Whenever I settle in to shoot a location, I try not to shoot and run, but consciously dawdle a bit in hopes of meeting the locals. I scan
for people outside or peaking through a window to whom I can offer a friendly wave, but often there is no one in sight. Unless I hope to move more deeply into the property, I don't generally ring the doorbell, and that often leaves me with no information on the owner.  Sometimes that can be a problem. Several years ago I was photographing in the New Castle area along the coast of New Hampshire and caught an image of a classic house sitting on the edge of a lovely cove. A nice 'fine art" image, but when Red Lobster wanted to use the picture to decorate their restaurants, I suddenly needed to contact the owner. A property release is always necessary when I will be selling an image for commercial use. I told the design company to hold on the image, I made a matted print of the picture and went to knock on the door in New Castle. The owner was happy to get the print and to sign the release and he appreciated that I had the courtesy of asking permission. It turned out he had worked as a photographer in the past and understood the importance of releases. I was in business, but it is always easier when I get the chance to meet the landowners at the time of the shoot. Even if I don't get a formal release at the time, the contact information makes getting a permission much easier if I need it in the future.

This autumn, I was shooting the foliage along the road to Guilford, Vermont. I found a lovely scene with a tractor in a field, backed by

Guilford Tractor
nice foliage. As I was shooting a farmer came by. He was there to take the tractor back to his farm.   I expected a quick dismissal, but instead he asked if the machine was blocking my picture. When I told him that the tractor was an essential feature, he agreed to fire it up and then sat still while I caught him on the seat with the smoke billowing from the stack. He didn't move on until I assured him that I had what I wanted. He headed down the road, but I caught up to introduce myself and get his email.  That night I sent a copy of the picture WE had produced.


The ideal situation is when initial contacts lead to long term

Roads End
relationships. One of my favorite local places to shoot is Roads End Farm in Chesterfield, New Hampshire. Tom is the owner and protector of this lovely horse farm which is home to over 60 horses and a summer riding camp for girls. Tom has been a friend for years and is always welcoming to my regular visits. On one occasion he happily pulled my car out of a snow bank with his tractor. For me it has been a unique opportunity to capture the farm and it's workings through all seasons. Tom has great respect for the land and despite difficult financial times he has remained dedicated to protecting his land from development. He knows that I would be happy to support him in any way I can and that my photographs are always available to promote his efforts.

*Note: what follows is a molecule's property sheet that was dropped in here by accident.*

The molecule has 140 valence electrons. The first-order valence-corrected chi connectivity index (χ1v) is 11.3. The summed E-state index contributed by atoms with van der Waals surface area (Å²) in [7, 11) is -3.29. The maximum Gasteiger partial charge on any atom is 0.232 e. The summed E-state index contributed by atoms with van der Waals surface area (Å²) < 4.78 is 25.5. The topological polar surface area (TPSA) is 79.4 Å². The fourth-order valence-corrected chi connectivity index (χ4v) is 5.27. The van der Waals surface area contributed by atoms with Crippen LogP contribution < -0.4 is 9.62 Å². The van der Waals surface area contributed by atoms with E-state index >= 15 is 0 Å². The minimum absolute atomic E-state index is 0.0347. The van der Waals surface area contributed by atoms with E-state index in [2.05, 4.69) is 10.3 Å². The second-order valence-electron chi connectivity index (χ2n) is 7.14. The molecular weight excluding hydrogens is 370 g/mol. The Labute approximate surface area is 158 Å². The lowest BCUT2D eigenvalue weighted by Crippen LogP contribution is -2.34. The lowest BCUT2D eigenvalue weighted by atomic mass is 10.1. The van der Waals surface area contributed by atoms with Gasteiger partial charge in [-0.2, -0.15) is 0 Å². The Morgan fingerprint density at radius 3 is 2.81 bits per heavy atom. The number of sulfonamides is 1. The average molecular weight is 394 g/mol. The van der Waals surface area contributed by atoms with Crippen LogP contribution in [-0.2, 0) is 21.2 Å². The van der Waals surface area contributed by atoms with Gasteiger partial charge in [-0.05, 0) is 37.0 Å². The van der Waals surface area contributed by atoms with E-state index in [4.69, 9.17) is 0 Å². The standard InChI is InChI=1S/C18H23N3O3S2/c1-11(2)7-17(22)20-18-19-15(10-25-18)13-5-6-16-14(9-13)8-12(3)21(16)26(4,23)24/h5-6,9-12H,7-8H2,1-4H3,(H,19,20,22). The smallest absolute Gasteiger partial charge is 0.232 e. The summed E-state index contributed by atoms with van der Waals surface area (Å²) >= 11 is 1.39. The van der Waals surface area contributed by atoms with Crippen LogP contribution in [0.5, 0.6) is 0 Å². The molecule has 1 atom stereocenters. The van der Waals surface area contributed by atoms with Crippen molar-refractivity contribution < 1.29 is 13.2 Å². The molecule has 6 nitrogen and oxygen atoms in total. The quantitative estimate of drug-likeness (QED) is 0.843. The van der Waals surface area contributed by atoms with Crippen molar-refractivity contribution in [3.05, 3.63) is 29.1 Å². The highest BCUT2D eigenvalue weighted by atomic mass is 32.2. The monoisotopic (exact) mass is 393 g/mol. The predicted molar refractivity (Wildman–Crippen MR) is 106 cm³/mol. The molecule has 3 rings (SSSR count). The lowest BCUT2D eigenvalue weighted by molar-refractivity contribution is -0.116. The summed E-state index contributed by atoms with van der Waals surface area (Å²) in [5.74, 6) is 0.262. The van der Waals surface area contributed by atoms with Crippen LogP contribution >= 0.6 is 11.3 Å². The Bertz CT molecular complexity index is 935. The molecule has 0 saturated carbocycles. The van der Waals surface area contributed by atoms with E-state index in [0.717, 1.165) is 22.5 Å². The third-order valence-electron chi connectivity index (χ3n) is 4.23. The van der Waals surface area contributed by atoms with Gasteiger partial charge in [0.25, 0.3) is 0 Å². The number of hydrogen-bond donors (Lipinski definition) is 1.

Simple Rules, Should Be Obvious

Obviously be friendly, human and appreciative.

Seek, don't hide, from the opportunity get to know the landowners. Make sure they know how beautiful there property is and how lucky you feel they are to be there.

Don't wander deep into private property without permission. Be patient. A single violation may spoil the chance for a valuable long term relationship.

On call to capture the prize cow.
Stonewall Farm, Keene, NH

Give out your card and give back. A business card can establish your professional status, and a print or even a link to pictures on-line can do wonders for future interactions.  If a picture ends up in my calendar, I try to get a copy to the landowner. Of course it doesn't hurt that this often leads to more sales. 


Record your interactions. My memory being what it is, I always try to get all the contact information, including any personal details, into the image's meta data as soon as I get home. "Remembering" the name of the family cat can do wonders toward cementing a strong relationship.

And finally I will say again, don't fear interactions with landowners. In the vast majority of cases you will come away from the shoot not only with great images, but also with a burgeoning friendship that will open up future opportunities and provide a fuller appreciation of the location.

Jeffrey Newcomer

1 comment:

  1. Great post Jeff.
    I will always try and give pictures to people if they contain meaningful subject matter. It took me a year to track down the owner of a dog that I had gotten great shot of. Finally tracked him down and gave him an 8X10 print...Butch